Revelation’s list of toy-destined characters consist of Evil-Lyn (Lena Headey), Teela (Sarah Michelle Gellar), Man-At-Arms (Liam Cunningham), Roboto (Justin Long), Trap Jaw and King Randor (both voiced by Diedrich Bader), Queen Marlena (Alicia Silverstone), Moss Man (Allen Oppenheimer, the original voice of Skeletor), Sorceress (Susan Eisenberg), Orko (Griffin Newman), Cringer (Stephen Root), Mer-Man (Kevin Conroy), Tri-Klops (Henry Rollins), Beast Man (Kevin Michael Richardson), Scare Glow (Tony Todd), and Stinkor (Jason Mewes, you know, since it’s a Kevin Smith joint). Additionally, the series will introduce some newcomers like Priestess (Cree Summer) and Andra (Tiffany Smith), the latter of whom seems to be inspired by an obscure character from the 1980s-era Masters of the Universe comic book series published by Marvel under its kid-friendly Star Comics label (which simultaneously published a title for its currently movie-bound rival franchise, ThunderCats).

“I watched all of the TV series growing up, it was everywhere in the ‘80s,” Smith said. “These characters started off as toys and ended up becoming part of the global pop culture fabric. So much of this show has been possible because of the love and affection for this world at every level of production and the fandom surrounding this franchise. A big reason we got such top tier voice talent is because people genuinely want to be a part of this world. So many of us were touched by these stories and these characters early in our lives and were so happy to come back to Eternia.”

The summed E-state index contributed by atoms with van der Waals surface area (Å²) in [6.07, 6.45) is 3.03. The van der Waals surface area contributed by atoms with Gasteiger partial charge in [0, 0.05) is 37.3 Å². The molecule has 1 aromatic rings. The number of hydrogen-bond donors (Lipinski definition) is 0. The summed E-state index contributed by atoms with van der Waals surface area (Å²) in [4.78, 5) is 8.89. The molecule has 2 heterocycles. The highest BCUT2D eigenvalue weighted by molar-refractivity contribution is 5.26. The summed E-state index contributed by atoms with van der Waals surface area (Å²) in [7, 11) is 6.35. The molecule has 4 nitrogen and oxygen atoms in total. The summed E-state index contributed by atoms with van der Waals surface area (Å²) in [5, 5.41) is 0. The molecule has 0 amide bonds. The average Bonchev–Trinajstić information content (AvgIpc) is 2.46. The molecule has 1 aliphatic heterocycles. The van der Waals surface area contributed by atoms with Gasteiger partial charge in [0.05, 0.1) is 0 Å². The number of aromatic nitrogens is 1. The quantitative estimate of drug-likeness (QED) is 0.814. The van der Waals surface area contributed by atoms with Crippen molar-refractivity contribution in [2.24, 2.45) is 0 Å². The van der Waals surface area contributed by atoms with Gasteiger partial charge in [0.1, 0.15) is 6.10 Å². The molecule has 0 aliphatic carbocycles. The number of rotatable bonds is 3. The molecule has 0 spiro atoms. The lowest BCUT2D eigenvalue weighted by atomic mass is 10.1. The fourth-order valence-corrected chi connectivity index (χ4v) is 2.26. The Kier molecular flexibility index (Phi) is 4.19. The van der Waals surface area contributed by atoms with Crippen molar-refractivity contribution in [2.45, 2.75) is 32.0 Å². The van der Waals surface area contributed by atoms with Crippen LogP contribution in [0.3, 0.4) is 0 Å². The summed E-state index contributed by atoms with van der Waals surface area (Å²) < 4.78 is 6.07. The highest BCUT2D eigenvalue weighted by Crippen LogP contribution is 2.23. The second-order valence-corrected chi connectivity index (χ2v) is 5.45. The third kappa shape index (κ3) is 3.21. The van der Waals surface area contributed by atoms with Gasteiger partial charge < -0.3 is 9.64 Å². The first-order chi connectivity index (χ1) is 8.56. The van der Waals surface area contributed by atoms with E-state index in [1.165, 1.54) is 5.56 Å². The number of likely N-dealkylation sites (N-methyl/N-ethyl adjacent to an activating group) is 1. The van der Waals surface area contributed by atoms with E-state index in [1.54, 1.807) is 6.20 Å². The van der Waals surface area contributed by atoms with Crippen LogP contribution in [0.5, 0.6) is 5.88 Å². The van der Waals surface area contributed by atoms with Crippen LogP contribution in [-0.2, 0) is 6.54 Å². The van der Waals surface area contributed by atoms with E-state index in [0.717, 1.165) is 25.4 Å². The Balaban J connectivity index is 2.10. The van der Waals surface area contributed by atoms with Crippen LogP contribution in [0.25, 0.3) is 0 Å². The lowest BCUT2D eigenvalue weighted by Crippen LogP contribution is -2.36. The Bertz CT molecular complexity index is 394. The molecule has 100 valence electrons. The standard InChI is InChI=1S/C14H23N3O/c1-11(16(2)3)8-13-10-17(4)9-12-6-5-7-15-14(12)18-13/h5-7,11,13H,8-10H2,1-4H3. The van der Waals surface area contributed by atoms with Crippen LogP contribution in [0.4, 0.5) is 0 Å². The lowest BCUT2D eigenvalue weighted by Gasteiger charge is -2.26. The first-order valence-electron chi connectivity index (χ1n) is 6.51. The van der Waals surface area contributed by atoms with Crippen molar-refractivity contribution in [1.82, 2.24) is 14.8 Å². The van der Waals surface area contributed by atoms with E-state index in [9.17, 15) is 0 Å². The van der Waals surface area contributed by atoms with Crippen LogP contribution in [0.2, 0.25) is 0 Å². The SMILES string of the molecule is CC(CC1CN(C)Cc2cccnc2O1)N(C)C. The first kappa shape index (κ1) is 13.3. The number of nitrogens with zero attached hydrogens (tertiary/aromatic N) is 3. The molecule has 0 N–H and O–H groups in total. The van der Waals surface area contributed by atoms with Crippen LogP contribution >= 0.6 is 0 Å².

Masters of the Universe may have initially been conceived as a hybrid boy’s toys franchise that drew upon ideas from Star Wars, Conan the Barbarian, and Jack Kirby’s Fourth World comic titles, but its amenability to world-building remains its bread and butter. Even in the initial, eventually-apocryphal versions of the mythology showcased in the earliest mini-comics included with the figures, the setting of Eternia was simultaneously savage, mystical, and technologically wondrous, an idea that would be maintained across every iteration (even the cult classic 1987 live-action film flop) throughout the ensuing decades.

“Even if you’ve never watched a single episode of the show or don’t know this universe at all, you can jump right into the story,” Smith said. “It’s a really classic, universal action-adventure epic about growth, discovery, magic, and power. This series explores destiny in a fresh way. There’s a lot of reconciling with secrets, betrayal, trust, acceptance, love, and ultimately, loss.”

Of course, Masters of the Universe: Revelation won’t be the only recent representation of the Mattel IP in the pop culture panorama, seeing as Netflix ran five seasons of an animated revival for He-Man’s estranged spun-off sister, She-Ra and the Princess of Power, from 2018-2020. However, the continuity of that hyper-stylized series, which garnered a new generation of fans, is unlikely to be carried over here (although Revelation might eventually introduce a new She-Ra).

Additionally, in 2019, Sony Pictures was deep into long-gestating plans for a new live-action Masters of the Universe movie from directors Aaron Nee and Adam Nee, based on a screenplay started by David S. Goyer, with Noah Centineo cast as He-Man. However, like many projects after the outset of the pandemic, the film’s lofty plans are currently derailed, and Centineo reportedly exited the picture this past April. Therefore, at least for now, Revelation will be the primary flier of the franchise flag.

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Masters of the Universe: Revelation is scheduled to premiere the five-episode first part of its inaugural season on Friday, July 23.